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Chapter 5 (page 21)
This zone comprises the greater part of the fornix and corpus, i.e. the proximal two-thirds
or more of the stomach. The glands are variously known as fundic glands, proper gastric
glands or principal gastric glands. As one of their most important properties is the
secretion of gastric acid, Grossman (l958) suggested the term "oxyntic" (Greek: acid-
forming) as an appropriate indicator of this glandular zone. The mucosa here is much
deeper than in the cardiac zone and contains a greater number of glands. The pits are
shallow and the glands extending from the bottoms of the pits are 2 to 3 times as long as
the pits are deep.
Each principal gastric gland is composed of 4 kinds of cells (Bevelander and Ramaley
- Chief, zymogenic or peptic cells. These are situated mostly in the deeper parts of
the glands. They exhibit secretory granules containing the precursors of pepsin.
- Parietal or oxyntic cells. These are most numerous in the necks of the glands.
They do not border directly on the lumen, but are crowded away from it by peptic cells.
Each cell is roughly triangular in shape, with the apex projecting towards the lumen
between the sides of two peptic cells that border it. These cells are intensely acidophilic,
contain the gastric proton pump mechanism, and produce the antecedent of hydrochloric
acid; they are also believed to elaborate intrinsic factor. The secretion of oxyntic cells
must pass between adjacent peptic cells that almost cover them, to reach the lumen.
- Neck mucous cells. These cells resemble the mucous cells of the cardiac and
pyloric zones. They are relatively few in number and are lodged between the parietal
cells in the necks of the glands; they are smaller than the surface mucous cells and their
mucigen granules are larger and less dense than those of the surface cells (Bevelander
and Ramaley l979). The secreted mucus is somewhat different from that secreted by the
surface mucous cells (Leeson l976).
- Neuroendocrine or APUD cells. These small, granulated cells occur singly in the
epithelium of the gastric mucosa (Bloom and Fawcett l975). They are scattered between
the peptic cells and are few in number. It is accepted that some of these cells are the site
of synthesis and storage of serotonin (5-hydroxytryptamine). Cells of the APUD line are
much more numerous in the pyloric mucosal zone and will be described separately
The glands of the oxyntic zone produce nearly all the enzymes and hydrochloric
acid secreted in the stomach; they also produce some of the mucus.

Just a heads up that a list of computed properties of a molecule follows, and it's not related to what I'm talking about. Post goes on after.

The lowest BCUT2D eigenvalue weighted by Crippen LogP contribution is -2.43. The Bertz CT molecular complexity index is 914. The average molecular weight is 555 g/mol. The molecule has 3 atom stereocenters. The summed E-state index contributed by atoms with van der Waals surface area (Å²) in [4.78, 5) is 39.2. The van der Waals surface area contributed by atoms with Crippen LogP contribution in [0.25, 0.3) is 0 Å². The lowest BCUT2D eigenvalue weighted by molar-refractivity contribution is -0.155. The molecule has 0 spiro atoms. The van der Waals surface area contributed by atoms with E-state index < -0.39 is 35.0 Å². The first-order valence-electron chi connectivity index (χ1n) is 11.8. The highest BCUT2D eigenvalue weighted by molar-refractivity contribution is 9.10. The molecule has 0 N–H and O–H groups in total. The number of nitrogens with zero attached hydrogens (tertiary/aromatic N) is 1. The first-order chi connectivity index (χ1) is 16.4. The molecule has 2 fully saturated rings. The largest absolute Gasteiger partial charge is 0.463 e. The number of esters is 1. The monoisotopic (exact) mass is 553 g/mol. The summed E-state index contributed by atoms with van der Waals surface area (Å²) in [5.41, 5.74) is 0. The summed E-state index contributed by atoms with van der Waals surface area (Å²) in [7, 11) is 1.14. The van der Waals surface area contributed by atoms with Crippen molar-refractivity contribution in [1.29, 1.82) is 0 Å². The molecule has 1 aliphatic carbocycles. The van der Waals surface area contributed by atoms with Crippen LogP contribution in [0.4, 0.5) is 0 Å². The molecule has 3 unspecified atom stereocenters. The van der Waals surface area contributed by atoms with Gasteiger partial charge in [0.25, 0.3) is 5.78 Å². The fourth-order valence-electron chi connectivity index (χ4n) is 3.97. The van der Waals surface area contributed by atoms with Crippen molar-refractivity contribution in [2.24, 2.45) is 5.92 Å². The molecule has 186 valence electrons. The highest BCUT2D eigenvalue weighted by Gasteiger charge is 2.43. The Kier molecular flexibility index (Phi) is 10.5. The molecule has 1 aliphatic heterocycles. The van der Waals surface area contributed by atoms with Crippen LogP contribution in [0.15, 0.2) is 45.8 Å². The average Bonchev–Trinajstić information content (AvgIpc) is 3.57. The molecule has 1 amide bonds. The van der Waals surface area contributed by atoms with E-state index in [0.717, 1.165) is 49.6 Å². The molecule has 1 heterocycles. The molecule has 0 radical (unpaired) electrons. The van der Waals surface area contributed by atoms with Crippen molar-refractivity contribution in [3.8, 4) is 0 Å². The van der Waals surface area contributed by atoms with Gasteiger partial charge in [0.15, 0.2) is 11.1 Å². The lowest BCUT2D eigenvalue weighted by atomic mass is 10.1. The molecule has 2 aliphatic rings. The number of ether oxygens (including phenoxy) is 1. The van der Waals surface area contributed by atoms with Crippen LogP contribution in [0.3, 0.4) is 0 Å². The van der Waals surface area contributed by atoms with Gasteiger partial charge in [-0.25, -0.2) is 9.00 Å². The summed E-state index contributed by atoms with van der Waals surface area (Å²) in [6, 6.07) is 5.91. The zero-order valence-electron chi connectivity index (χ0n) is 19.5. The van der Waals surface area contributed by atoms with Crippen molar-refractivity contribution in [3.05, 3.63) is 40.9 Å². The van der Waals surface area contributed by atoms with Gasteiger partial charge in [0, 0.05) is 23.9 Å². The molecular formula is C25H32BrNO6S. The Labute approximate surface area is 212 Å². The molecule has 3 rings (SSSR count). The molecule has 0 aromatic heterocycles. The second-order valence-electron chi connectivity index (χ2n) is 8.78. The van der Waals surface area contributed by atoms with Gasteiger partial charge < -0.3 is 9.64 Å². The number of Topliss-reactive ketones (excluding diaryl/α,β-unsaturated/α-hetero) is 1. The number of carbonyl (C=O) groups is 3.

This zone comprises roughly the distal third of the stomach. Normally it extends further
along the lesser curvature than the greater, but its boundaries may vary (vide infra). The
pits are deeper in this zone than elsewhere in the stomach, extending into the mucous
membrane for half its thickness. The glands are also of a simple, branched tubular type,
but they branch more extensively and the tubules are coiled.
The glands contain the following types of cells:
- Mucous cells resembling the neck mucous cells of the oxyntic glands. These
large, mucus-secreting cells constitute the overwhelming number of cells in the pyloric
glands. They have a pale cytoplasm containing indistinct granules, the nucleus is often
flattened against the base of a cell, and short microvilli covered by a layer of mucus, are
present on the luminal surface.
- Parietal cells. A few isolated parietal cells may be present among the mucous
cells (Ito l967). Parietal cells also occur in the transitional region between the pyloric and
oxyntic zones (Bevelander and Ramaley l979).
- Neuroendocrine or APUD cells. These cells are much more numerous in the
pyloric than in the cardiac and oxyntic zones; when compared with the mucous cells they
are still relatively few in number. With light microscopy they have been called
enterochromaffin cells. With electron microscopy their cytoplasmic granules are clearly
visible after staining with chromium or silver salts. On the basis of their staining
reactions, the cells have been divided into two types, viz. argentaffin cells, in which the
granules reduce silver without pretreatment, and argyrophilic cells, in which a reducing
substance is required before the granules will react with silver (Bloom and Fawcett l975)
The glands of the pyloric mucosal zone do not produce enzymes, but secrete mucus; this
zone is also an important producer of endocrine, paracrine or neurocrine regulatory
peptides by virtue of the APUD cells contained in its glands (Chap 9).
The various mucosal zones of the stomach are not sharply delimited, and along the
borderlines the glands of one region mingle with those of the adjoining region;
intermediate glands may be present between the pyloric and body (i.e. oxyntic) mucosal
zones (Bloom and Fawcett l975).
The extent of the pyloric mucosal zone, and its boundaries on the oral and
aboral sides, may be determined by microscopic, macroscopic, surgical and other
methods. The microscopic identification of the pyloric mucosa in morbid
anatomical specimens is probably the most accurate method of determining the
boundaries of this zone. For instance, it has been stated in histology that
the pyloric mucosal zone usually comprises the distal 4-5cm of the stomach, and
that it extends farther along the lesser curvature than the greater (Bloom and
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